June 25, 2007
Organizations today not only need to be focused on their day-to-day
operations -- but to be prepared for all “what if” scenarios that might occur
24/7/365. Organizations working with the federal government to provide key data
on the general public -- to assist during disasters like Rita, Katrina and 9/11
-- must ensure that the data collected -- names, addresses, social security
numbers, etc. -- is being protected to guarantee that no person is “lost”
during a disaster, especially when funds are needed to survive.
While this can be effectively achieved, there is a new problem faced by today’s enterprise. To assure optimal processing and efficiency with no downtime or service delay, the applications used to run its business need to adaptively shift all resources to a given application if a disaster occurs. If a disaster happened this moment, today’s organization would experience crippling interruptions, as application servers would need to be manually reconfigured and provisioned for peaks in capacity. Companies need a solution that can offer capacity on-demand, assuring seamless mobility across compute resources for optimal service quality, while reducing the necessary human resources needed to manage the environment.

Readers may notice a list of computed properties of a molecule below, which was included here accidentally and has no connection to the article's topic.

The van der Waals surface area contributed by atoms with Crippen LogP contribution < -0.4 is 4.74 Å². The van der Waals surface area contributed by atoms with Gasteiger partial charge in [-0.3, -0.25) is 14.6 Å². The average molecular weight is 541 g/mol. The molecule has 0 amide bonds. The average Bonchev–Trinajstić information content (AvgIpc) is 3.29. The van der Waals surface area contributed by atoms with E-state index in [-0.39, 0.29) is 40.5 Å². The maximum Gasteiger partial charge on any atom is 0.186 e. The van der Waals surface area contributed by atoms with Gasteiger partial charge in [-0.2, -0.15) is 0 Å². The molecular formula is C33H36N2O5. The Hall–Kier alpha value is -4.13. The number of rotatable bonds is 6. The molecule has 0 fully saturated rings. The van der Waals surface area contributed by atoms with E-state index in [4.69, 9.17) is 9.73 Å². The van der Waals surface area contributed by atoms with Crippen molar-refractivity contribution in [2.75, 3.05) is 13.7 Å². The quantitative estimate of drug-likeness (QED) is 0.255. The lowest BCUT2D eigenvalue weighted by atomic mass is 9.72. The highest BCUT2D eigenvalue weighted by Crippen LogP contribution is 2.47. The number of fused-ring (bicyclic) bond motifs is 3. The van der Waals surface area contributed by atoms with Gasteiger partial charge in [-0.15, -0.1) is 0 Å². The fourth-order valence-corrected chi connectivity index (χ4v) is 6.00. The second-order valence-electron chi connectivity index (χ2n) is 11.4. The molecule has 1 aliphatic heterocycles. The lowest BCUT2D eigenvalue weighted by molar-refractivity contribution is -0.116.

Does this problem sound familiar? It shouldn’t, as this scenario, unfortunately, is not an isolated case. More and more companies strive to move away from time-intensive, manual and error-prone provisioning of resources toward a more dynamic IT infrastructure able to cope with the demands of today’s business environment.
Our world has changed in many ways. Customer demand is so increasingly dynamic that IT needs to be just as dynamic -- able to shift resources and applications adaptively to meet this ever-increasing demand. Due to this increase in demand, and coupled with the dependencies on their business processes and underlying applications, many companies need protection from loss, waste and downtime. As a result, disaster recovery and business continuity strategies have become a large part of IT planning. Achieving high availability through both reduced planned and unplanned downtime has become an IT imperative.